Reset A A Font size: Print

United States Court of Appeals,Fourth Circuit.

UNITED STATES of America, Plaintiff-Appellee, v. Arnold L.H. AMBERS, Jr., a/k/a Heavy, Defendant-Appellant.

No. 95-5464.

Decided: June 03, 1996

Before WILKINSON, Chief Judge, MICHAEL, Circuit Judge, and BUTZNER, Senior Circuit Judge. ARGUED:  John F. McGarvey, Richmond, Virginia, for Appellant.   John A. Horn, Law Intern, University of Virginia School of Law, Charlottesville, Virginia, for Appellee.   ON BRIEF:  Robert P. Crouch, Jr., United States Attorney, Jean B. Hudson, Assistant United States Attorney, Charlottesville, Virginia, for Appellee.


Appellant Arnold L.H. Ambers, Jr. was convicted of conspiracy to possess and distribute crack cocaine, and was sentenced to 248 months in prison.   On appeal, Ambers asserts that the district court abused its discretion by barring him from discussing the operation of the Sentencing Guidelines when cross-examining government witnesses.   He also challenges his sentence, alleging that he should have received a downward departure under 18 U.S.C. § 3553(b), and that enhancing his sentence based on a prior conviction violated the Double Jeopardy Clause.   We affirm in all respects.


On September 8, 1994, a grand jury indicted Ambers and several other individuals of conspiracy to possess and distribute crack cocaine.  21 U.S.C. § 841(a)(1).   Trial began on February 13, 1995.   During his opening statement, Ambers' counsel called into question the motivation of several government witnesses who were to testify after having executed plea agreements:

They will be testifying because they are getting something out of it, and the something that anybody who is charged in these cases is going to get out of it is the hope of what is called a 5K1.

Now, when someone is charged with conspiracy, that carries ten to life.   Under the facts as presented by the United States Attorney's office, what the majority of these people are going to be coming in at is over 1.5 kilograms of crack cocaine.   That is what is called Level 38.   Now, Level 38․

The government objected at this point, and the district judge instructed Ambers' counsel that “I'm not going to permit you to argue penalty.”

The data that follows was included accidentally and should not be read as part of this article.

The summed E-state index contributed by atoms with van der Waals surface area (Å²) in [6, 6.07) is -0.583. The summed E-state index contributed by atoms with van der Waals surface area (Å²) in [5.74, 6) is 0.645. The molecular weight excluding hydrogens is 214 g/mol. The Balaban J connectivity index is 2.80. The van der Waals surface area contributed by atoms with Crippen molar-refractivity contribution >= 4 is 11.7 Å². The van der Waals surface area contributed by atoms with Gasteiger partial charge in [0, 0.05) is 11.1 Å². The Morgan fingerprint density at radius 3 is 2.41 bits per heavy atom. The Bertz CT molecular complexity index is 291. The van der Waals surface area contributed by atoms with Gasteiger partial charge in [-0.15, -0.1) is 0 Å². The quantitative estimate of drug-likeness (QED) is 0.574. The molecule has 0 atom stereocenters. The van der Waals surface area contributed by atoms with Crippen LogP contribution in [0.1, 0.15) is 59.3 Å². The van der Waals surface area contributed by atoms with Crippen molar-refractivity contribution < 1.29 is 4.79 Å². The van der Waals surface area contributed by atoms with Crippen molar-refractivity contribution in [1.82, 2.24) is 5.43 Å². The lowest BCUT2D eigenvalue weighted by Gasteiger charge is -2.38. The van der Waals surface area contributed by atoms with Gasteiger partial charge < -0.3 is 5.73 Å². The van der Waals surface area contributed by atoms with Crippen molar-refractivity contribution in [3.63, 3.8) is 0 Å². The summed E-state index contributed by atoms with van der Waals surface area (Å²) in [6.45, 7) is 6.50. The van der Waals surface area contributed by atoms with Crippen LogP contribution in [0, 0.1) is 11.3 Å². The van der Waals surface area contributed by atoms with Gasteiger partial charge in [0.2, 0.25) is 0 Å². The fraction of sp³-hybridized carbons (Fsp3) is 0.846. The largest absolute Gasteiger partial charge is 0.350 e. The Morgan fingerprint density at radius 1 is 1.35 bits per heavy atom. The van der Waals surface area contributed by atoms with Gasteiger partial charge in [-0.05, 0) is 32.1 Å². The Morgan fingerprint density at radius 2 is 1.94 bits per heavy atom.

The judge clarified his position in a conference in chambers.  “[T]he defense is certainly entitled to show that there is a serious potential penalty afflicting or potentially afflicting these witnesses,” he advised.   He thus thought it “proper to inquire about whether they're facing a serious penalty, and serious in terms of time in prison, so on,” including “the fact that the penalty is ten years to life.”   But, he cautioned, “[w]e're not going into the Sentencing Guidelines at all,” because such a discussion would only confuse the jury.

During the trial, the government sought to establish that Ambers supplied crack cocaine to a large distribution ring in Fluvanna County, Virginia.   Several law enforcement officers described Ambers' role in the drug conspiracy.   The government also presented the testimony of thirteen witnesses who had executed plea agreements, many of whom were co-conspirators.   Some testified that they had bought crack cocaine from Ambers, others that they had seen Ambers sell crack cocaine, and others that they had heard that Ambers supplied crack cocaine to local dealers.

In his cross-examination of these witnesses, Ambers' counsel asked whether they hoped to gain favorable sentencing treatment as a result of their testimony.   He questioned several about the nature of their plea agreements, including the minimum and maximum penalties for their offenses.   He also asked about provisions in their plea agreements allowing for a reduced sentence under U.S.S.G. § 5K1.1 for providing “substantial assistance” to the government.   In addition, Ambers' counsel introduced into evidence the plea agreements of seven of the witnesses.

On February 16, 1995, the jury found Ambers guilty of conspiring to distribute crack cocaine.   The sentencing hearing was held on May 26.   The applicable range under the Sentencing Guidelines for Ambers' offense was 235 to 292 months in prison.   Ambers, though, had a prior conviction in 1989 for possession of cocaine with intent to distribute, and was thus subject to a minimum sentence under 21 U.S.C. § 841(b)(1)(A) of 240 months.   The district judge imposed a sentence of 248 months.   Ambers appeals both his conviction and his sentence.


 Ambers' first claim is that the district judge improperly prevented him from questioning government witnesses about the precise effect of the Sentencing Guidelines on their pending sentences.   Consequently, Ambers alleges, he was unable to sufficiently expose a possible motivation for their testimony.   We disagree.   A district court's restrictions on cross-examination are reviewed for abuse of discretion.   See United States v. Piche, 981 F.2d 706, 716 (4th Cir.1992), cert. denied, 508 U.S. 916, 113 S.Ct. 2356, 124 L.Ed.2d 264 (1993).   Here, the district court acted within the scope of its considerable discretion in fashioning the reach of Ambers' cross-examination.